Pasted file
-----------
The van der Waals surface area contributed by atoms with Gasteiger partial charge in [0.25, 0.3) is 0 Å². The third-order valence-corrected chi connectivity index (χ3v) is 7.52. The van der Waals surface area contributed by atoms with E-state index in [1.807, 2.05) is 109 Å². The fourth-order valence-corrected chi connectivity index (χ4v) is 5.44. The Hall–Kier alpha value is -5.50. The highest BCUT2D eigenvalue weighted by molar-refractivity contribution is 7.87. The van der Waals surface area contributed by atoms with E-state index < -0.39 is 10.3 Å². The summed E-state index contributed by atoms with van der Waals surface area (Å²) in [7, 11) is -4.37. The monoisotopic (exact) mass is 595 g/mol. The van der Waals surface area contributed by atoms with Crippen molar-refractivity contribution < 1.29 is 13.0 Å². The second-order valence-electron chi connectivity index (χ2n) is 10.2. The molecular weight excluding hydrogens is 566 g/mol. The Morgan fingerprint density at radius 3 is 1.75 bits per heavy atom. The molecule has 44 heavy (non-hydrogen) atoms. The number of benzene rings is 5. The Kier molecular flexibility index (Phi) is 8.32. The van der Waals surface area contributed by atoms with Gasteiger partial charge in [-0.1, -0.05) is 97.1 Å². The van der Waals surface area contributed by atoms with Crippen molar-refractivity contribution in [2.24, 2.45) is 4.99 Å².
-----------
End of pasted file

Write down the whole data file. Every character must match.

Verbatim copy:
The van der Waals surface area contributed by atoms with Gasteiger partial charge in [0.25, 0.3) is 0 Å². The third-order valence-corrected chi connectivity index (χ3v) is 7.52. The van der Waals surface area contributed by atoms with E-state index in [1.807, 2.05) is 109 Å². The fourth-order valence-corrected chi connectivity index (χ4v) is 5.44. The Hall–Kier alpha value is -5.50. The highest BCUT2D eigenvalue weighted by molar-refractivity contribution is 7.87. The van der Waals surface area contributed by atoms with E-state index < -0.39 is 10.3 Å². The summed E-state index contributed by atoms with van der Waals surface area (Å²) in [7, 11) is -4.37. The monoisotopic (exact) mass is 595 g/mol. The van der Waals surface area contributed by atoms with Crippen molar-refractivity contribution < 1.29 is 13.0 Å². The second-order valence-electron chi connectivity index (χ2n) is 10.2. The molecular weight excluding hydrogens is 566 g/mol. The Morgan fingerprint density at radius 3 is 1.75 bits per heavy atom. The molecule has 44 heavy (non-hydrogen) atoms. The number of benzene rings is 5. The Kier molecular flexibility index (Phi) is 8.32. The van der Waals surface area contributed by atoms with Gasteiger partial charge in [-0.1, -0.05) is 97.1 Å². The van der Waals surface area contributed by atoms with Crippen molar-refractivity contribution in [2.24, 2.45) is 4.99 Å².